Restaurant review: Dishes find taste sensations at JMK Nippon
ROCKFORD, ILLINOIS—You know that feeling that you've been asleep, but something shakes you awake and gets you excited about life's possibilities?
Well, after this gray and boring winter, I was pleased to find color and life in our dinner at JMK Nippon in Rockford, Illinois. This wonderful restaurant has been around for a long time, but it still feels current.
On the night we visited, the huge parking lot was packed. Fortunately, we had a reservation, so we only had to wait a minute or two.
The entrance will put you in a Zen mood if you do have a longer wait, though. There is a large koi pond with the sound of flowing water and some beautiful embroidered kimonos and pottery artifacts on display.
JMK Nippon actually is like two different restaurants, each with its own menu. The hibachi side features “grill at your table” entertainment while the cafe side features a sushi bar that lets patrons watch chefs prepare sushi.
We chose the cafe side. The menu is huge and fun, and the prices are a bit lower on that side.
As we were guided to our seats, I could see an incredible array of colors and textures at each table. With the variety of sushi, bento boxes and soups, we couldn't wait to start tasting the food. We even saw what looked like a hard taco at the next table, but our server informed us it was the Vegas roll. The diner eating it told us how good it was, and we soon found out for ourselves.
So, what to order? It was great to find a menu where we wanted it all. It was even hard to narrow down the appetizers.
A quick poll around the table resulted in way too many suggestions, so we'll have to go back and try the choices that didn't make our cut for that night—gyoza (pot stickers), edamame and tempura.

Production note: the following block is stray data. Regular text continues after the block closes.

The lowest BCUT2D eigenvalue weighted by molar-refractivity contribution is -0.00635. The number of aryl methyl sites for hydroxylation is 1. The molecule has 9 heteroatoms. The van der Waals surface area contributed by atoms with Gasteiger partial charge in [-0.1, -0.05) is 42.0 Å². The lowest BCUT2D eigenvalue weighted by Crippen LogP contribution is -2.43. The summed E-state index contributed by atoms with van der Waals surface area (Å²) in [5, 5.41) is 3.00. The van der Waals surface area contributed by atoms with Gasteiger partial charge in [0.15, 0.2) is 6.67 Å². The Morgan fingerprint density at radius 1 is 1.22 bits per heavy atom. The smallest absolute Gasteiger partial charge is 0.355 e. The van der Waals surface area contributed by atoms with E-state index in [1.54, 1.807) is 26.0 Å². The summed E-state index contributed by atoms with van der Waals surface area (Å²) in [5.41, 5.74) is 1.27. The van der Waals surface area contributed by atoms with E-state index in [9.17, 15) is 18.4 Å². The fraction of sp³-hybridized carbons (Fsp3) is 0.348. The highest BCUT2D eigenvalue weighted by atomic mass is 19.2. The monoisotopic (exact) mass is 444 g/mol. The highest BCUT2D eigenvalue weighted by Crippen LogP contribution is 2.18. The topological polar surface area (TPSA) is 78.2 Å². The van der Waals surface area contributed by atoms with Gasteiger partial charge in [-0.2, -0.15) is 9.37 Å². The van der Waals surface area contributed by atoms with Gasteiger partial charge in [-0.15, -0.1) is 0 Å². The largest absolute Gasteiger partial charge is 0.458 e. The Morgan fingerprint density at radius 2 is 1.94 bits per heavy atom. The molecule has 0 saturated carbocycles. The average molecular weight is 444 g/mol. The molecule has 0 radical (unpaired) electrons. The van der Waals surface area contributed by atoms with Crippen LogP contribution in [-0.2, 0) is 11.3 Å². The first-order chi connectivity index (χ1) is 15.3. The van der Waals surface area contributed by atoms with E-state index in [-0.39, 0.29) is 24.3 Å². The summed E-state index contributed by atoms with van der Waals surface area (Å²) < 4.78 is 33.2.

We settled instead on two. We started with shrimp shumai ($3.95). The soft, steamed dumplings came with a soy dipping sauce, and the combination of flavors was fantastic.
We also ordered Dragon Scales ($7.95) from the list of fusion appetizers. Spicy tuna wrapped in ohba leaves, tempura dipped and lightly fried—they were amazing. They came with a caramel-like teriyaki sauce that made me want to lick the plate.
The sauce was so tasty, in fact, that we tried dipping other things into it. These included the sushi Helene ordered and that we all shared. We'll blame the cafe's fusion vibe for encouraging our experimentation.
After looking over the entrees, I ended up with ginger pork ($13), which was thinly sliced with a flavorful sauce. It came with a light miso soup, a rather plain salad with a unique orange dressing and a beautiful box with fried rice—something thin and green with sesame seeds, shumai and fruit. Fun.
Nikki went with the Mas' Filet Special bento box ($18.50), which featured filet mignon in daikon and citrus soy sauce. As with mine, her dinner came with a bowl of miso soup, salad, artfully cut fruit pieces and more shumai.
She also got four pieces of California roll, fried whitefish and white rice. The presentation was impeccable, and every element was delicious. The filet was served in chunks, and each piece was cooked medium rare—exactly as ordered. The whole dish was wonderful. It definitely was a good choice.
Helene wasn't too hungry, so she ordered a garden roll ($5.50) and a California roll with masago ($4.50).
The garden roll was rolled in a bright, yellow soy wrap that was a feast for the eyes. Filled with white rice, red leaf lettuce, bell pepper, asparagus, cucumber and mayo, it was like a roll of salad without the dressing. It wasn't too surprising that it was a little bland. Had the mayo been flavored, it might have brightened up the inside as much as the outside.
The California roll (crab, avocado and cucumber) with masago carried an array of textures. The masago, which are smelt fish eggs, not only give the roll a colorful look but also add a crackling kind of texture.
Both rolls were delicious, but the favorite was the one we got for the whole table—the Vegas roll ($12.95). This included salmon, crab, cream cheese, avocado and cucumber all fried in tempura. A drizzle of the teriyaki sauce we had been lapping up from the Dragon Scale appetizer complemented the rest of the flavors.
If any of the desserts were made in-house, we would have felt obliged to try one or two. Fortunately, we had to opt out as we were too full.
The Four Dishes—Nikki Bolka, Helene Ramsdell, Jennifer Spangler and Beth Webb—review regional restaurants for The Gazette.